DOL Finalizes Regulation Defining “Fiduciary”

May 2016

On April 6, 2016, the Department of Labor (the “DOL”) issued final regulations redefining the term “fiduciary” for purposes of ERISA. After receiving extensive comments to the proposed regulations that were issued in 2015, the DOL made significant changes to the final fiduciary rule but retained the general approach of making a broad scope of services and activities sufficient to cause a party to have fiduciary status. The final regulation, among other things, extends the term “fiduciary” to someone providing investment advice to individual retirement accounts (“IRAs”) as well as benefit plans covered by the Employee Retirement Income Security Act (“ERISA”).

New Fiduciary Definition

Consistent with the definition of fiduciary set forth in the DOL’s proposed regulations, the final regulation defines a “fiduciary” as someone who provides the following types of advice for a fee or other compensation to a plan, plan fiduciary, plan participant or beneficiary, IRA or IRA owner:

(i) a recommendation as to the advisability of acquiring, holding or disposing of an investment or how an investment should be handled after it is rolled over, transferred or distributed from a plan or IRA; or

(ii) a recommendation on investment policies or strategies, selection of investment managers or with respect to rollovers, transfers or distributions from a plan or IRA.

In addition, to constitute fiduciary advice, the recommendation must be made by a person who:

(i) represents or acknowledges that it is acting as a fiduciary;

(ii) renders the advice pursuant to an agreement, arrangement or understanding that the advice is based on the particular investment needs of the recipient; or

(iii) directs the advice to a specific recipient regarding the advisability of a particular investment decision.

Modifications from Proposed Regulations

The final regulations made significant modifications to the carve-outs for types of investment-related communications that will not be considered to be fiduciary investment advice. These modifications include:

(i) clarifying what constitutes ‘investment education’ instead of investment advice;

(ii) excluding appraisals from the definition of investment advice;1 and

(iii) expanding the exclusion for advice to independent fiduciaries of plans with assets of at least $50 million who have financial expertise and recognize that the party providing investment advice may have conflicting interests.

Best Interest Contract Exemption

Concurrent with issuing the final fiduciary regulations, the DOL has finalized the new prohibited transaction exemption known as the “Best Interest Contract Exemption” (“BICE”), which was first presented with the new regulations proposed in 2015. The purpose of the BICE is to provide a fiduciary with relief from the prohibited transaction conflict of interest provisions so that existing compensation arrangements can be maintained. Under the BICE, among other things, a financial institution’s contractual arrangement with employee benefit plans and IRAs must contain an acknowledgement of the financial institution’s fiduciary status and must provide the institution’s agreement to render investment advice in the best interest of the client, including an agreement to act with the care, skill, prudence and diligence that a prudent person acting in a like capacity would use under the circumstances. The financial institution must also warrant that it has adopted policies and procedures reasonably and prudently designed to ensure compliance with the impartial conduct standards and to prevent conflicts of interest. It must also disclose how it is paid and the existence of any material conflicts of interest.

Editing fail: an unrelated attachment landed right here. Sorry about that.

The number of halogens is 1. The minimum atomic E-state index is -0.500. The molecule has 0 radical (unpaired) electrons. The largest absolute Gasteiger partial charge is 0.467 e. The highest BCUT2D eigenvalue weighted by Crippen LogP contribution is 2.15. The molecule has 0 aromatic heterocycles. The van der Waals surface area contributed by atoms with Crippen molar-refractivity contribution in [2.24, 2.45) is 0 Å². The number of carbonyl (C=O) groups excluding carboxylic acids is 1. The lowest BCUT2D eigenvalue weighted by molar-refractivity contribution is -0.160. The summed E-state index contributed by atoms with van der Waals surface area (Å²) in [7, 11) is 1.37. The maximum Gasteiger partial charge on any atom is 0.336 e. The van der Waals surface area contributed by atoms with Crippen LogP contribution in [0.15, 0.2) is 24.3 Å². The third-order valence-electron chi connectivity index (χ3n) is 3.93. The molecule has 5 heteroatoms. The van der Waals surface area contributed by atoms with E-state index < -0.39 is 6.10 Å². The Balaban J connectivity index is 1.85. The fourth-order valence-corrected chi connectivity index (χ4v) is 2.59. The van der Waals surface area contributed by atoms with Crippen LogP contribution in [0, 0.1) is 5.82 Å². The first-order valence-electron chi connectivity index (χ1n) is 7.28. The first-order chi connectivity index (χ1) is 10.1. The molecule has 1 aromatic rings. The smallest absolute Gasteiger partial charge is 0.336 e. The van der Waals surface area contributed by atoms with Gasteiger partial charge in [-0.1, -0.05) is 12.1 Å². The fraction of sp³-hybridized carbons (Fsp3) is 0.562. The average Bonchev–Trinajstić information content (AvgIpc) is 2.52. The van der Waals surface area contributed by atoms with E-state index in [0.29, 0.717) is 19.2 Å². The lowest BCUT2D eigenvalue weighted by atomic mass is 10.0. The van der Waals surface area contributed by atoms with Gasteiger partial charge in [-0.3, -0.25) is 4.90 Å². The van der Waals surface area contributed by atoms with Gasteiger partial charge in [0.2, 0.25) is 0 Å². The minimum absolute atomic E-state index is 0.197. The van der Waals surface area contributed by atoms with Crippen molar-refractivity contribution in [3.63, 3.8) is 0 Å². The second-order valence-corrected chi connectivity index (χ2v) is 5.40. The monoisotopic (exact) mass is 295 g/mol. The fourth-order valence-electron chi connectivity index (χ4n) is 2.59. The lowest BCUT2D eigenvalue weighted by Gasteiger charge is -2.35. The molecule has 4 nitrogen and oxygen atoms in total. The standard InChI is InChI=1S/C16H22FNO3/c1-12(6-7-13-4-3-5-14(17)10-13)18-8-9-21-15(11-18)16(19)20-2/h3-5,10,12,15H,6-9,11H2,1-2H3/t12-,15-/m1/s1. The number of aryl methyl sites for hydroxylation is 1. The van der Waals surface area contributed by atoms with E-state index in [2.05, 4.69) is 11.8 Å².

Effective Date

The final fiduciary regulations will become effective one year after publication of the final regulations in the Federal Register (i.e., April 10, 2017). While transitional exemptive relief under the BICE becomes available on April 10, 2017, full compliance with the disclosure, policies, procedures and contract requirements of the BICE will not go into effect until January 1, 2018.

What to do

Financial institutions providing services to employee benefit plans or IRAs must carefully review the final rules to determine if any of their services or activities might confer fiduciary status on them; even if such services or activities did not previously do so. Financial institutions should also review their contractual arrangements, as well as their policies and procedures, to determine if changes are needed to comply with the new rules, including changes needed to comply with the BICE.

[1] The DOL has reserved the treatment of appraisals for future rulemaking.

This Alert is one in a series on the topic of ERISA and employee benefits. For more information on this Alert or other ERISA matters, please contact:

Fred R. Green at +1 212 592 5910 or [email protected]

© 2016 Herrick, Feinstein LLP. This alert is published by Herrick, Feinstein LLP for informational purposes only. Nothing contained herein is intended to serve as legal advice or counsel or as an opinion of the firm.